To catch a thief, follow his filthy hands | Science News

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To catch a thief, follow his filthy hands

Unique bacterial profiles give criminals another reason to wear gloves

By
5:19pm, March 15, 2010

Bacteria may one day help crime scene investigators catch criminals dirty-handed.

Having found previously that everyone’s hands carry a unique bacterial population, researchers at the University of Colorado in Boulder have now shown that the mix of microbes left on a computer keyboard can be used to tell if a particular person had used it.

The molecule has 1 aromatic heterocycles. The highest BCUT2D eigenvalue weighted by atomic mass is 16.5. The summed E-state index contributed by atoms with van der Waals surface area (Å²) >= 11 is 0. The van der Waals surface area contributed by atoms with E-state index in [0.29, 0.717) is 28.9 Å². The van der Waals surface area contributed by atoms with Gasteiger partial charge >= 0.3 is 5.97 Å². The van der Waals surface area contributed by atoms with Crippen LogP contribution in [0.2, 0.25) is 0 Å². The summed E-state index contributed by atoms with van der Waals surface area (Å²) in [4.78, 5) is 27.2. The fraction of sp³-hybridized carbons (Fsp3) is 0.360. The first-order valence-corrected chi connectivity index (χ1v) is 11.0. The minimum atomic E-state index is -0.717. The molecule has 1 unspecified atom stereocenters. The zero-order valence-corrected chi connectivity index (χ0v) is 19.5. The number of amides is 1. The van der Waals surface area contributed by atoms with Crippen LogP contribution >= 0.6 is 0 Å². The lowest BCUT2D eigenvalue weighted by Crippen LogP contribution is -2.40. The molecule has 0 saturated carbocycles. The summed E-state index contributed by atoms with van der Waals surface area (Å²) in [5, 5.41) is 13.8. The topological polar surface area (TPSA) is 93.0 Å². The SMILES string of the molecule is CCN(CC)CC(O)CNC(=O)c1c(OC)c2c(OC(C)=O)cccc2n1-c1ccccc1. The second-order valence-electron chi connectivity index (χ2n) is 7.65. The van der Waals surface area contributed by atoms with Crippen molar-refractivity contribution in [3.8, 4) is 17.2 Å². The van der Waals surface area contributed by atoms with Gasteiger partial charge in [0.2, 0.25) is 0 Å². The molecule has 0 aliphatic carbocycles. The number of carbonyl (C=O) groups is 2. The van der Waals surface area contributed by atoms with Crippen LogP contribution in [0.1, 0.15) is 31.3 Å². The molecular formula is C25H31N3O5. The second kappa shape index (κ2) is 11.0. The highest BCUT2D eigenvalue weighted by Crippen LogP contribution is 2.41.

Their tests, reported online the week of March 15 in the Proceedings of the National Academy of Sciences, raise the possibility that hand bacteria could potentially serve as a new type of fingerprint. Noah Fierer and his colleagues wondered if bacteria could be used in forensic tests when fingerprints fail, such as when the prints are smudged or evidence consists of fabric or other soft surfaces that don’t lend themselves to fingerprinting.

After all, says Fierer, “you only need to smudge a fingerprint, but you can’t sterilize a surface just by wiping it off.”

Fierer and his

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